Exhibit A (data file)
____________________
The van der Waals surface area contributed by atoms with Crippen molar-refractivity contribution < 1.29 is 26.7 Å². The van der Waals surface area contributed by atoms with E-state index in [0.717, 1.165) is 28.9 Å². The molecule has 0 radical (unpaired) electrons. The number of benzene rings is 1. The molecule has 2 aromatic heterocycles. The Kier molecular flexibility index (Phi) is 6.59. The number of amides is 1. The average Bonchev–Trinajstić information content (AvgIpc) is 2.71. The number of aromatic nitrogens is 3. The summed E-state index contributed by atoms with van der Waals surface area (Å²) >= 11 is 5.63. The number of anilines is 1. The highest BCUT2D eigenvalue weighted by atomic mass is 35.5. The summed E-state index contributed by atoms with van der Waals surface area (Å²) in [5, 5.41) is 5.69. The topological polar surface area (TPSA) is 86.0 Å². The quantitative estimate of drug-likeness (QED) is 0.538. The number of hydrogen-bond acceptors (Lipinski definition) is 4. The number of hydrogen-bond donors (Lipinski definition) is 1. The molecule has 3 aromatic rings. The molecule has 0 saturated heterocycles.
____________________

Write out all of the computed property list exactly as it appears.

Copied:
The van der Waals surface area contributed by atoms with Crippen molar-refractivity contribution < 1.29 is 26.7 Å². The van der Waals surface area contributed by atoms with E-state index in [0.717, 1.165) is 28.9 Å². The molecule has 0 radical (unpaired) electrons. The number of benzene rings is 1. The molecule has 2 aromatic heterocycles. The Kier molecular flexibility index (Phi) is 6.59. The number of amides is 1. The average Bonchev–Trinajstić information content (AvgIpc) is 2.71. The number of aromatic nitrogens is 3. The summed E-state index contributed by atoms with van der Waals surface area (Å²) >= 11 is 5.63. The number of anilines is 1. The highest BCUT2D eigenvalue weighted by atomic mass is 35.5. The summed E-state index contributed by atoms with van der Waals surface area (Å²) in [5, 5.41) is 5.69. The topological polar surface area (TPSA) is 86.0 Å². The quantitative estimate of drug-likeness (QED) is 0.538. The number of hydrogen-bond acceptors (Lipinski definition) is 4. The number of hydrogen-bond donors (Lipinski definition) is 1. The molecule has 3 aromatic rings. The molecule has 0 saturated heterocycles.